Deemed the next Sally Rooney, Naoise Dolan’s debut novel Exciting Times tells the story of 22 year old Ava who has left Ireland for a badly-paid teaching job in Hong Kong. The novel documents the unlikely relationships she forms with banker Julian, and social media obsessed Edith. I read this book about a month ago now and I’m still trying to decide how I feel about it. Although I consumed it within two days and was therefore clearly hooked by it, on reflection I feel like nothing major really happened?! Considering the novel is called Exciting Times, I wouldn’t describe the plot as being particularly exciting. It seems the exciting times will come after the ending, as for the majority of the text Ava is either disappointed, upset, confused or regretful, the moments of joy she has seeming to be few and far between.
“You keep describing yourself as this uniquely damaged person, when a lot of it is completely normal… you won’t allow yourself to feel special in a good way, so you tell yourself you’re especially bad.”
Split into three parts the novel flows seamlessly, the monthly chronology of each chapter keeping it fast-moving and easy to read. The first two parts explore Ava’s relationship with both Julian and Edith respectively, and the third explores what happens when these two relationships collide. As I said, not much happens in terms of actual events, so if you’re into books packed full of action and plot twists this probably isn’t the book for you. However, the book does succeed in providing a detailed account of how relationships grow and how feelings develop. Like Sally Rooney’s Normal People, Exciting Times is almost a journal for an ordinary Irish girl and her extraordinary feelings. Ava, Julian and Edith are all incredibly normal people, yet the relationships Ava forms with them both in the foreign world of Hong Kong are so different to anything she could have ever imagined experiencing in Ireland.
“My desire was for Julian’s feelings to be stronger than mine….I wanted a power imbalance, and I wanted it to benefit me.”
Although this perhaps hasn’t been the most positive review so far, Dolan does highlight interesting themes of class, gender, culture and power all through a sharp and witty tone that keeps the reader hooked. The characters are honest, intriguing, and it is clear that Dolan doesn’t care about how likeable they seem – they’re real.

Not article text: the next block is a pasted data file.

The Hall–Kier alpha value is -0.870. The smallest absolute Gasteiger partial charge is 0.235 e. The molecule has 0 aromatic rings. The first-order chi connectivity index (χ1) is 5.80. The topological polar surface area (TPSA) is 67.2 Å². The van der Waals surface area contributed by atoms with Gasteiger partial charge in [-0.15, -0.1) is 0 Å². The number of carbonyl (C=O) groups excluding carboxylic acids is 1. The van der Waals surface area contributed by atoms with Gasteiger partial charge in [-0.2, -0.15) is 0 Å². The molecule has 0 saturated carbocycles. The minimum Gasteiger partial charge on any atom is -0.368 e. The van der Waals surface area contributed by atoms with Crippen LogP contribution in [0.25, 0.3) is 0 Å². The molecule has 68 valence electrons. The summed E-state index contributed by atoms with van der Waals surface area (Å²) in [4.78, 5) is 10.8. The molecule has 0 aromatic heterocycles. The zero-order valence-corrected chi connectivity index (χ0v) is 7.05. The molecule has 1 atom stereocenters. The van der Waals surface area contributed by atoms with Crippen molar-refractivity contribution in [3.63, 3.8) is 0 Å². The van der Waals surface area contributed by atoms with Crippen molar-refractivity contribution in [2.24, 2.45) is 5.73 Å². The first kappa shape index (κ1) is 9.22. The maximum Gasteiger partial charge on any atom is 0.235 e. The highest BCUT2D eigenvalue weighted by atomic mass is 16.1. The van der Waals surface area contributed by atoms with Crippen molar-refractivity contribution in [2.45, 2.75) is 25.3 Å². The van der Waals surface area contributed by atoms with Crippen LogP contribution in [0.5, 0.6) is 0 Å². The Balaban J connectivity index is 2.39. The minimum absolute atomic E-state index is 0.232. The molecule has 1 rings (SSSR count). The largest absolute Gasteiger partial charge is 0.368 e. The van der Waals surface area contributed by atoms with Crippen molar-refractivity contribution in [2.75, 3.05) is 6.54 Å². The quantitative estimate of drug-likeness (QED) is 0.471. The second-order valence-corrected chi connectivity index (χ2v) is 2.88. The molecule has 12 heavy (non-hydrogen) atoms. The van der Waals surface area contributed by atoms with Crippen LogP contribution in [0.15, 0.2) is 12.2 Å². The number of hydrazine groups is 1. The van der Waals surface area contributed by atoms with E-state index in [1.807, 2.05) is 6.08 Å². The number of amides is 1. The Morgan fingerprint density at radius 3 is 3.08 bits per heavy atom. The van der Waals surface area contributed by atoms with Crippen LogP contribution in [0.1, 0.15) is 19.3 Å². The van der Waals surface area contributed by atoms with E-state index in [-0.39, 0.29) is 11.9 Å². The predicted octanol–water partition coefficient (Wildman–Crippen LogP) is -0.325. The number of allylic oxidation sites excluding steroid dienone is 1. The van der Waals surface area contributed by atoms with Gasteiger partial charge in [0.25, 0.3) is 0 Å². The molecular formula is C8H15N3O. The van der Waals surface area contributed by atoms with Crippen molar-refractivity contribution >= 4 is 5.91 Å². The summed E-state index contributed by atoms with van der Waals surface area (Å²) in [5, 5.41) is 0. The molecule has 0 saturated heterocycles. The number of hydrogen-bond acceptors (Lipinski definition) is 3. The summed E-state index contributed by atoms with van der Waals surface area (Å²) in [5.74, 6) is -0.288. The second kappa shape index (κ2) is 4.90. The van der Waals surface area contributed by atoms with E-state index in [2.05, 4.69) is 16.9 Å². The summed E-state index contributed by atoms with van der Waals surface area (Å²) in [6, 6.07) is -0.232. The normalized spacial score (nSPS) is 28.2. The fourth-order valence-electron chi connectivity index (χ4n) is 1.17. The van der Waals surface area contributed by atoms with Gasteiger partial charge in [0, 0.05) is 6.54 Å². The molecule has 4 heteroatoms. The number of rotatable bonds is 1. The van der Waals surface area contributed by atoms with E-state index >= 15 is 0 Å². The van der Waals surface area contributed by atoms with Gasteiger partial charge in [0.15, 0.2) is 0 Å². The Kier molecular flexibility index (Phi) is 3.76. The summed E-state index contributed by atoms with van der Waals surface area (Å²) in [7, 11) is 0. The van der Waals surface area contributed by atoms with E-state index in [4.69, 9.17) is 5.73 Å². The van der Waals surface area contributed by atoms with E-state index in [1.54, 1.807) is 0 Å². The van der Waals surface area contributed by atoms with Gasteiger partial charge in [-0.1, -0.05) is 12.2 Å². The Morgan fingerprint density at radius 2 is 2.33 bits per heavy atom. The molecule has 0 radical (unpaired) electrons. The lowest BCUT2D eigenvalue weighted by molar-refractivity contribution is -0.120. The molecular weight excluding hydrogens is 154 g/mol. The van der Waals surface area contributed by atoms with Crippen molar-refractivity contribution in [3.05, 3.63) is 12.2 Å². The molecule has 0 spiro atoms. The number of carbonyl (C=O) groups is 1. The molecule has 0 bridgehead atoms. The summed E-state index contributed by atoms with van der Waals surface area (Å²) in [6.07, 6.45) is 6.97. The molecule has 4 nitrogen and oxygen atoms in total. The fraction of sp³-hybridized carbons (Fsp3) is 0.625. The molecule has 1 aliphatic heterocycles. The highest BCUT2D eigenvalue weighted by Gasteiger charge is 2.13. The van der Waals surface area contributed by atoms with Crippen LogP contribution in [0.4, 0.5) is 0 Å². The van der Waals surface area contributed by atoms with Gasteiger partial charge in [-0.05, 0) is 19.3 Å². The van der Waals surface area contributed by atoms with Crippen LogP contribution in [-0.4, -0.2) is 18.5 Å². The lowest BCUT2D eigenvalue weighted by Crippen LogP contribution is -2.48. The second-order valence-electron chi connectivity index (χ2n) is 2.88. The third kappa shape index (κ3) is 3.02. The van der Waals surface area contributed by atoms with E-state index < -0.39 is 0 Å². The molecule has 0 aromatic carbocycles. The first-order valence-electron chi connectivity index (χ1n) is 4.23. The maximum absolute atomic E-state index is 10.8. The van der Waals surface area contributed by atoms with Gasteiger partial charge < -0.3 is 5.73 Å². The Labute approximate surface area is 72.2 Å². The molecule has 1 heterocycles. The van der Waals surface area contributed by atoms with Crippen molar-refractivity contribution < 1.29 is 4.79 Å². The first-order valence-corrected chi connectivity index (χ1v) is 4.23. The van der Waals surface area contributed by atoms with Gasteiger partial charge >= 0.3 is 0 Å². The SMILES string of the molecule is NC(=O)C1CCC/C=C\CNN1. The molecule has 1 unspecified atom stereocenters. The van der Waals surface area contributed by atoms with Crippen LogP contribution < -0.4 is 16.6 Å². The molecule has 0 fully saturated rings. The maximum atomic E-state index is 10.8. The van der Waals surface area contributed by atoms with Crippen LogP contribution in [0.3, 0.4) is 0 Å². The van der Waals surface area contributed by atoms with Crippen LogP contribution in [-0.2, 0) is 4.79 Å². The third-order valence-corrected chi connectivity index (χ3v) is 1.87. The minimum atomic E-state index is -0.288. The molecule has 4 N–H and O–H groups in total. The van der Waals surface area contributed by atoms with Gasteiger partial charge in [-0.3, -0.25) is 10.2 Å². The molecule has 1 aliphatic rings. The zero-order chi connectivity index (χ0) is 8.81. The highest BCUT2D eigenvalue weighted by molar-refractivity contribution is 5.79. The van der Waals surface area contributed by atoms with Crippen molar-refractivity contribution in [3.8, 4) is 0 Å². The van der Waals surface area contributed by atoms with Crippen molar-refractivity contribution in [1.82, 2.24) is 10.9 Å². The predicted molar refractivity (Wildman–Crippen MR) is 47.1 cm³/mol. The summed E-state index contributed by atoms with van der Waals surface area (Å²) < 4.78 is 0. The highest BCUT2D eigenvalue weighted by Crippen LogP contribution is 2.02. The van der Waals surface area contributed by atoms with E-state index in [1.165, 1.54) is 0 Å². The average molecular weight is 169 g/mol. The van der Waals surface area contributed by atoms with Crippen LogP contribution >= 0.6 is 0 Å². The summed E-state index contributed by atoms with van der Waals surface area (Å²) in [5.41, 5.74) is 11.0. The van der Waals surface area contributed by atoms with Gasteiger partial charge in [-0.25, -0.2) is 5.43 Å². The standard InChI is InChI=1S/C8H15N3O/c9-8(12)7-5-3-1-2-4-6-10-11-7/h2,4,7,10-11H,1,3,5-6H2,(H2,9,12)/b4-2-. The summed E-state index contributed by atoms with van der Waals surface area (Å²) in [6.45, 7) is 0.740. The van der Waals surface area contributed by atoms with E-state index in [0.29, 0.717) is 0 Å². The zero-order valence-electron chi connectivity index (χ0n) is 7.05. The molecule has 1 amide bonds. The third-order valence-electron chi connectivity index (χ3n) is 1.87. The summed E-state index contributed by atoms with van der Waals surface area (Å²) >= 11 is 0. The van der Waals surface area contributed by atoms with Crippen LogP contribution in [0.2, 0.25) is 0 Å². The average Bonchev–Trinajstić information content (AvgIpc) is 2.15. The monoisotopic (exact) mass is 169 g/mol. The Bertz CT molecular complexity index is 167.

“i broke up with you because you threatened to break up with me. i felt your power and wanted to feel my own. i did. it worked. i hate it.”
Power is a huge theme in the novel and the questions Dolan raises surrounding the power dynamics within relationships are thought-provoking and valid. It is natural to feel vulnerable in a relationship and therefore perfectly logical to remain guarded in order to minimise the heartbreak if the relationship was to end. But to unapologetically admit that you wish you’re partner were married so that you would have the power to “ruin him”, or to confess that the only reason you broke up with someone is because they threatened to break up with you is an outright defence mechanism. Throughout the novel Ava makes many shocking revelations along the lines of those mentioned, and whilst at first you may think “oh my god how can she think like that”, once you consider it it does kind of make sense. She doesn’t want to be vulnerable, or fearful, she wants to feel in control. A 50/50 equal power balance doesn’t even work for Ava – she always has to have more. But relationships don’t work like that, you can never second guess what another person will do or how they feel – I can’t quite figure out if Ava knows this is true deep down, yet she desperately tries to prove herself otherwise.
Overall, I can definitely see the comparisons with Sally Rooney’s novels, so if you’re a fan of them you’ll probably love this book, if not I’d steer clear. I would say it has an unique concept which raises really interesting and engaging themes and ideas, but I wouldn’t say its in my top ten.